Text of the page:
What Kind of Kiln Do You Need For Raku Firing?
Raku firing refers to the technique described above, rather than a particular kiln. In theory, you can raku fire with any kind of kiln. However, many kilns are not suitable because the process involves removing the pottery when it is red hot.
If you were to open the door on many large kilns at high temperatures, the heat would be intolerable and dangerous. Similarly, top-loading kilns are not ideal, as you have to lean over the top as it radiates intense heat.
In practice, a smaller front-loading kiln is more suitable. You can buy kilns specifically designed for raku firing. These are often gas kilns. Alternatively, many potters make their own raku kiln out of brick or other simple containers, such as an old metal oil drum
Raku is generally a low-fire kiln process. During the bisque fire temperatures are fired at around 1650F (900C) and glaze is fired between 1470-1830F (800-1000C).
As such raku ware is normally quite porous. Also, when you are firing clay in this way, the ware undergoes quite a bit of stress through thermal shock.
The combination of porosity and the rigors of raku firing means the pottery is fragile and the glazes flake easily. As such, the ware is generally decorative rather than functional and cannot be used as dinnerware.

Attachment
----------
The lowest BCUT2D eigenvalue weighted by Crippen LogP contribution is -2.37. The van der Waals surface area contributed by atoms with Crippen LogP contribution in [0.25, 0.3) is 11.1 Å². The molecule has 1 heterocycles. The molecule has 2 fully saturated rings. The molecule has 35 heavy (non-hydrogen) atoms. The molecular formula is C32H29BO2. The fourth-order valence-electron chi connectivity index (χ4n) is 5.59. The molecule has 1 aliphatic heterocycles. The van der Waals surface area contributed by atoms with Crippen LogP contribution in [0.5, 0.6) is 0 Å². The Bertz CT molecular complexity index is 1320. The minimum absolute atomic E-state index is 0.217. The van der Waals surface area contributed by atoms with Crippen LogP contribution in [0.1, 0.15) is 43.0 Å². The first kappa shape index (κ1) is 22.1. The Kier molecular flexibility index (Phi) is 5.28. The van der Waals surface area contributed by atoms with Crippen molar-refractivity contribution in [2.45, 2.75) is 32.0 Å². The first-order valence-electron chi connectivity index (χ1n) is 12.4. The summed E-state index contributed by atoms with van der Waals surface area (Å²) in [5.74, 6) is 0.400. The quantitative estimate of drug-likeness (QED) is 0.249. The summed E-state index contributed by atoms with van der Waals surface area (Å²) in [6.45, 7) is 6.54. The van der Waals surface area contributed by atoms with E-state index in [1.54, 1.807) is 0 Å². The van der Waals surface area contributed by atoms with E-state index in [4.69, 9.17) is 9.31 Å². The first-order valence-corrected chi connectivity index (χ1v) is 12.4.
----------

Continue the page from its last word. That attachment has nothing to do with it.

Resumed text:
Method 6: Sawdust Firing
Using sawdust for firing clay is possibly the easiest way of building your own kiln. Finding a kiln service locally can be a little tricky sometimes. So building your own might be a fun choice. It uses little space, and simple materials and can be done easily in an outdoor space.
A sawdust kiln can be made from bricks or cinder blocks. These are built up in a square shape directly on the ground. The first layer of bricks is around 2 feet high.
The cavity is then packed with sawdust. Different kinds of sawdust from shavings to dust can be used and will create different effects on the pottery. Hardwood shavings tend to smell strong when they burn, so sometimes softwood is recommended as a preference.
The first layer of shavings is around 3-4 inches deep. Then the pottery ware is placed on the sawdust, leaving a gap of a couple of inches between each piece. These are then covered with more sawdust, and the process is repeated until the cavity in the kiln is full.
The kiln can have more than one layer, with each layer being separated by chicken wire. Once the kiln is constructed and full, the sawdust is set alight using newspaper and or kindling. When the flames have died down a little a lid can be put on the top of the bricks.